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  #21  
Old 02-17-2019, 11:46 AM
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To add to plug reintroduction to its hole...often the plug will be angled or uneven on the bottom. Taking a couple seconds to reshape the bottom dirt so that it vaguely matches the plug's shape will help with evenness.

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  #22  
Old 02-17-2019, 12:42 PM
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Originally Posted by k2gleaner View post
I tend to cut a neat circle with the shovel pointed quite vertically. I lift and flip out the circle of turf with a fair bit of soil attached ..
I do similar..

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  #23  
Old 02-17-2019, 04:33 PM
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Originally Posted by longbow62 View post
I might add if one is actually cutting a plug I think the Predator tools Raptor cuts the neatest plug. I can remove a plug much easier and neater with a Raptor than I can with any of the Leche type tools.
This actually surprises me. I've seen guys use these, and they generally have to work the tool back and forth so much at the point the blade enters the ground I would have thought it would have been harder to fill the gap.

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  #24  
Old 02-17-2019, 05:34 PM
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Bill S and his dirt fishing videos on UTUBE cuts some of the cleanest plugs Ive ever seen. Watching his videos can be helpful in all things metal detecting. He is a Professional.
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  #25  
Old 02-17-2019, 06:58 PM
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Originally Posted by Ice Scratcher View post
I do similar..

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  #26  
Old 02-18-2019, 11:44 AM
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Originally Posted by Big Treble View post
This actually surprises me. I've seen guys use these, and they generally have to work the tool back and forth so much at the point the blade enters the ground I would have thought it would have been harder to fill the gap.
I guess pros and cons to all diggers.
Predator Pros:
Super heavy duty blade. Seriously it would be very difficult to bend or break.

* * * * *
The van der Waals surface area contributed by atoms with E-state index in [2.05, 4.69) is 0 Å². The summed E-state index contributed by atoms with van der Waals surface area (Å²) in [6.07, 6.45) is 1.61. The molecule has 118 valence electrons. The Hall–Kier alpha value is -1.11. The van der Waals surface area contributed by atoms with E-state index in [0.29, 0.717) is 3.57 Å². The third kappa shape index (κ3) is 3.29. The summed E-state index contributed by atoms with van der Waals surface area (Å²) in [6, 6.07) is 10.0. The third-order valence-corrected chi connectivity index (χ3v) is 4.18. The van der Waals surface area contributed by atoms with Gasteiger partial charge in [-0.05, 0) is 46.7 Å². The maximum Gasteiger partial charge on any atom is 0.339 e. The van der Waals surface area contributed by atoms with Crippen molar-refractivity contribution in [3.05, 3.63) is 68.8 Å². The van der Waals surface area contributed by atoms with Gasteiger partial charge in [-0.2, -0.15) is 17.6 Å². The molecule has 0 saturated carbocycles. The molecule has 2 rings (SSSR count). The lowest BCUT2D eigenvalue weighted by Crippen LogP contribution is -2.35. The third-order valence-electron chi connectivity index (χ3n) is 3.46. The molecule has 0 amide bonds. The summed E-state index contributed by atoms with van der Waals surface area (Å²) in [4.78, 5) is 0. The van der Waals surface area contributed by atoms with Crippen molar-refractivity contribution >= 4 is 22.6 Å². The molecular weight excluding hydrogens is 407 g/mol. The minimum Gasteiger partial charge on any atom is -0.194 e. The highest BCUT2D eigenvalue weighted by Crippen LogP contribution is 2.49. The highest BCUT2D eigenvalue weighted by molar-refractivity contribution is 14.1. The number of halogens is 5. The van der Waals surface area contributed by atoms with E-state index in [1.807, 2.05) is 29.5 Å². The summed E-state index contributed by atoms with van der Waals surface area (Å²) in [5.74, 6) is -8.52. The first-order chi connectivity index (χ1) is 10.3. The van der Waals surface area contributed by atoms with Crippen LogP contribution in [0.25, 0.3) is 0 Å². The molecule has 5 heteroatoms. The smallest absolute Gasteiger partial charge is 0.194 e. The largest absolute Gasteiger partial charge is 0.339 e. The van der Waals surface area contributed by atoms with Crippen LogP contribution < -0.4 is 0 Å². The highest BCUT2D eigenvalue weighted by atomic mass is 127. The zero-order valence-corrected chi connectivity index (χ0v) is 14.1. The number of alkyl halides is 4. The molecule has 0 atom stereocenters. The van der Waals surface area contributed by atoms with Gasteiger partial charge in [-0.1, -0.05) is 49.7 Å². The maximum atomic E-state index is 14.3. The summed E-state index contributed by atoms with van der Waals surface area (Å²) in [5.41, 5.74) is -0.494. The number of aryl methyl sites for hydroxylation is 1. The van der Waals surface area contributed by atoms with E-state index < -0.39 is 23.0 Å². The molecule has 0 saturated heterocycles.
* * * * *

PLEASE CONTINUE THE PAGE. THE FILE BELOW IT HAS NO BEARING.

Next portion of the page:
Easier to pop plugs up due to shape.
Fewer cuts due to width.
Plugs seem to hold together better with this digger.
This diggers slight curve makes it easier to remove extra dirt from hole if needed.
Predator Cons:
It does have a thicker blade so not as fine a cut as compared to the more knife like diggers.
No serrations to cut thru roots.

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  #27  
Old 02-26-2019, 05:59 AM
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Learn to use a rounded off screwdriver. If not deep, you can pop it out with your finger. I also use the slit method. I have a 4 inch old lock back knife I have used for years. Make a slit. Than maybe use the screwdriver to find it. I can pop a coin very fast and I have never used a pin pointer in 45 years of detecting. I don't even know how to turn one on...

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  #28  
Old 02-26-2019, 01:37 PM
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K2 writes:

"A pinpointer would've helped last night greatly. I dug about 5 pennies with just the AT Pro. I took my time to scan back and forth, moving forward and backward, and then at a 90-degree angle, too. I then cut a full square cut (four sides, one spade-width long, and removed a deep plug with roots fully intact. Problem was, each coin was just below, or in the thickest roots. I never needed to dig it like that. I actually ended up scraping layers of soil off and into the hole with my A.M.Leonard knife (kinda Lesche-like). In the end, I was basically placing turf back in place. However, each time, I left it quite neat, so that was good."

I use a probe with the idea of touching the target item before digging so that I have a better idea of depth and location. Sometimes, I get fooled by a rock or such. Most times though, I will locate the item with the probe. Most times too the item is less than 3" deep in the grass covered areas I hunt. I generally just open the ground a bit with my screwdriver and pop out the item. I carry a Lesche digger but more often than not don't use it.
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  #29  
Old 03-03-2019, 10:14 AM
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Originally Posted by dirtykneese View post
Learn to use a rounded off screwdriver. If not deep, you can pop it out with your finger. I also use the slit method. I have a 4 inch old lock back knife I have used for years. Make a slit. Than maybe use the screwdriver to find it. I can pop a coin very fast and I have never used a pin pointer in 45 years of detecting. I don't even know how to turn one on...



KEN


I didn't think about the "rounded-off" part. Make it less like to scratch the target?


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  #30  
Old 03-04-2019, 08:10 PM
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Practice on your lawn before cutting someone else's.

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  #31  
Old 01-15-2020, 09:19 AM
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Originally Posted by k2gleaner View post